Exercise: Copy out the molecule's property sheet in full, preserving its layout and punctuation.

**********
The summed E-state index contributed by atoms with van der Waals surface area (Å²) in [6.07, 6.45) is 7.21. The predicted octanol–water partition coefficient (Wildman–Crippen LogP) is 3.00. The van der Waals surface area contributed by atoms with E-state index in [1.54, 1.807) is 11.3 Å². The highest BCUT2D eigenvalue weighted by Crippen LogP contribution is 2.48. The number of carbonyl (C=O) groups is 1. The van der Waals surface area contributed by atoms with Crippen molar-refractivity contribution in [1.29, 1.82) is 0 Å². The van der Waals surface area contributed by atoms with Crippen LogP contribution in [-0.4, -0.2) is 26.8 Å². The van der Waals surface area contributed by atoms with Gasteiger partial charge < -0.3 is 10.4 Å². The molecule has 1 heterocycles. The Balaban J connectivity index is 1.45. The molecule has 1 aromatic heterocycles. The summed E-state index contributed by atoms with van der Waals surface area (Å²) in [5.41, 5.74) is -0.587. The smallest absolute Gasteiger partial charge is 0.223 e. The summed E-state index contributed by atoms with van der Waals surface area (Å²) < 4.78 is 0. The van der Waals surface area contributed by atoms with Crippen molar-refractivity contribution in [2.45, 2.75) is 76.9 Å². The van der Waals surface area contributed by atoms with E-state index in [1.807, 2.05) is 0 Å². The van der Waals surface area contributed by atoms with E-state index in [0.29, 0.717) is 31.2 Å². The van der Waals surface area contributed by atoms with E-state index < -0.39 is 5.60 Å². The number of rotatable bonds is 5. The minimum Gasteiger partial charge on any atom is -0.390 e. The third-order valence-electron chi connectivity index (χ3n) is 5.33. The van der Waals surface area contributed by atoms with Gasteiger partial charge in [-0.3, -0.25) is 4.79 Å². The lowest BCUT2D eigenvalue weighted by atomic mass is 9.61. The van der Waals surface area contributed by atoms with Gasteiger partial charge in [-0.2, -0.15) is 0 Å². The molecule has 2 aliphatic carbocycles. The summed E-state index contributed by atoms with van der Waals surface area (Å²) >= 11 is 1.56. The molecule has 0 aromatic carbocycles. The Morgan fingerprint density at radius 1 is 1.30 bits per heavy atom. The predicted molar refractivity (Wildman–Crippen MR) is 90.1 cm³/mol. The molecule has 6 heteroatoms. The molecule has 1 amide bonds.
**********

The summed E-state index contributed by atoms with van der Waals surface area (Å²) in [6.07, 6.45) is 7.21. The predicted octanol–water partition coefficient (Wildman–Crippen LogP) is 3.00. The van der Waals surface area contributed by atoms with E-state index in [1.54, 1.807) is 11.3 Å². The highest BCUT2D eigenvalue weighted by Crippen LogP contribution is 2.48. The number of carbonyl (C=O) groups is 1. The van der Waals surface area contributed by atoms with Crippen molar-refractivity contribution in [1.29, 1.82) is 0 Å². The van der Waals surface area contributed by atoms with Crippen LogP contribution in [-0.4, -0.2) is 26.8 Å². The van der Waals surface area contributed by atoms with Gasteiger partial charge < -0.3 is 10.4 Å². The molecule has 1 heterocycles. The Balaban J connectivity index is 1.45. The molecule has 1 aromatic heterocycles. The summed E-state index contributed by atoms with van der Waals surface area (Å²) in [5.41, 5.74) is -0.587. The smallest absolute Gasteiger partial charge is 0.223 e. The summed E-state index contributed by atoms with van der Waals surface area (Å²) < 4.78 is 0. The van der Waals surface area contributed by atoms with Crippen molar-refractivity contribution in [2.45, 2.75) is 76.9 Å². The van der Waals surface area contributed by atoms with E-state index in [1.807, 2.05) is 0 Å². The van der Waals surface area contributed by atoms with E-state index in [0.29, 0.717) is 31.2 Å². The van der Waals surface area contributed by atoms with E-state index < -0.39 is 5.60 Å². The number of rotatable bonds is 5. The minimum Gasteiger partial charge on any atom is -0.390 e. The third-order valence-electron chi connectivity index (χ3n) is 5.33. The van der Waals surface area contributed by atoms with Gasteiger partial charge in [-0.3, -0.25) is 4.79 Å². The lowest BCUT2D eigenvalue weighted by atomic mass is 9.61. The van der Waals surface area contributed by atoms with Gasteiger partial charge in [-0.2, -0.15) is 0 Å². The molecule has 2 aliphatic carbocycles. The summed E-state index contributed by atoms with van der Waals surface area (Å²) >= 11 is 1.56. The molecule has 0 aromatic carbocycles. The Morgan fingerprint density at radius 1 is 1.30 bits per heavy atom. The predicted molar refractivity (Wildman–Crippen MR) is 90.1 cm³/mol. The molecule has 6 heteroatoms. The molecule has 1 amide bonds.